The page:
Princess Daisy:

A Description of Sylvia Plath’s Copy of The Great Gatsby

by Park Bucker



    The most sought-after rare books are often copies annotated or inscribed by authors. The books that an author actually reads, and then annotates in the margins, can be important to literary history, for they reveal how an author intimately responded to a piece of literature. The Matthew J. and Arlyn Bruccoli Collection of F. Scott Fitzgerald at the University of South Carolina contains many such items, including Fitzgerald’s annotated copy of Joyce’s Ulysses. This particular volume represents an “association” book for it connects two great authors of the twentieth century and records the reactions of one genius to another. The collection also connects Fitzgerald to writers outside his generation with Sylvia Plath’s annotated copy of The Great Gatsby.

    Published in 1949 by Grosset & Dunlap as an inexpensive hardcover, this edition of The Great Gatsby was probably used by Plath in her studies either in high school or college. According to biographer Steven Gould Axelrod, Plath wrote essays on Fitzgerald while attending Smith College from 1950 to 1955. The volume bears her bookplate and includes many underlines and annotations in manuscript on 13 pages. She used two colors of ink, which would suggest multiple readings and/or classroom notes. Like many students Plath underlined the first appearance of major characters. She also noted passages with vivid descriptions, as one would expect from a poet.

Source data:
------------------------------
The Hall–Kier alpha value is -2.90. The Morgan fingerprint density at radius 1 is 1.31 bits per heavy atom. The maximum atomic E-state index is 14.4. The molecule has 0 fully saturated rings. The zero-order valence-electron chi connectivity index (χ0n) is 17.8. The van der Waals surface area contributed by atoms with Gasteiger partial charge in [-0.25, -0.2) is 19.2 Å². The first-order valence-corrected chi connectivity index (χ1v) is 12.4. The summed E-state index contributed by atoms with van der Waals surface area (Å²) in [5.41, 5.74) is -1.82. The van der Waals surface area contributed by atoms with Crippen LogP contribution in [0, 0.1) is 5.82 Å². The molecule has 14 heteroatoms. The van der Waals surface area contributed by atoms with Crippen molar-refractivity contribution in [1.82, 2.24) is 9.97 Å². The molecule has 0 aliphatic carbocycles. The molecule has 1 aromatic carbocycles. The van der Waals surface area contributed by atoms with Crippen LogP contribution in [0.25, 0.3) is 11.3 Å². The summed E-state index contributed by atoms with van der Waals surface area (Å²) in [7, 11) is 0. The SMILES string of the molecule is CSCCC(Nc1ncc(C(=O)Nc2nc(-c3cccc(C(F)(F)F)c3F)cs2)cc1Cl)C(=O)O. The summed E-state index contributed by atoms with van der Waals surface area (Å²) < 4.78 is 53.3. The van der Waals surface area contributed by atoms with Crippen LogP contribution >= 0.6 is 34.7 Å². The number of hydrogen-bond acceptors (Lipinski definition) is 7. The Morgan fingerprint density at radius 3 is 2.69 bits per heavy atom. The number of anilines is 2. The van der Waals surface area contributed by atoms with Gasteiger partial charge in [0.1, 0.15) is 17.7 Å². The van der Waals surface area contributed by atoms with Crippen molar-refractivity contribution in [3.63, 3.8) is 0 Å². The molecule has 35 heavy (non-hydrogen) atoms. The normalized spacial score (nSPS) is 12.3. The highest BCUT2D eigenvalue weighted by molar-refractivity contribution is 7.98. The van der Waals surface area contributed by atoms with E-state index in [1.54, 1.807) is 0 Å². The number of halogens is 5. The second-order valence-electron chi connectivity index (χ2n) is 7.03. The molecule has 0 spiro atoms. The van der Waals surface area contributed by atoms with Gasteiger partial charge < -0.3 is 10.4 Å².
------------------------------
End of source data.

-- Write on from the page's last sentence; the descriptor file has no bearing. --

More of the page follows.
Some of her annotations may have been at the direction of a lecturer. She underlined Jordan Baker’s description of Gatsby’s galas: “I like large parties. They’re so intimate. At small parties there isn’t any privacy” (60) and wrote “Good” in the margin. Next to a paragraph in which Nick presents the names and detailed descriptions of Gatsby’s party guests, Plath wrote “‘Solidarity of Specification’” [her quotes] (74).

    She wrote “Flamboyant romantic” next to the paragraph in which Nick recognizes Gatsby in an Oxford photograph and subsequently believes in the glories of his past: “Then it was all true. I saw the skins of tigers flaming in his palace on the Grand Canal; I saw him opening a chest of rubies to ease, with their crimson-lighted depths, the gnawings of his broken heart” (80).

    Plath underlined Daisy’s famous prediction for her daughter: “And I hope she’ll be a foolςthat’s the best thing a girl can be in this world, a beautiful little fool” (21). Beside the following paragraph containing Daisy’s line “I’ve been everywhere and seen everything and done everything” Plath wrote “L’Ennui.” Plath also titled two of her early poems “Ennui.”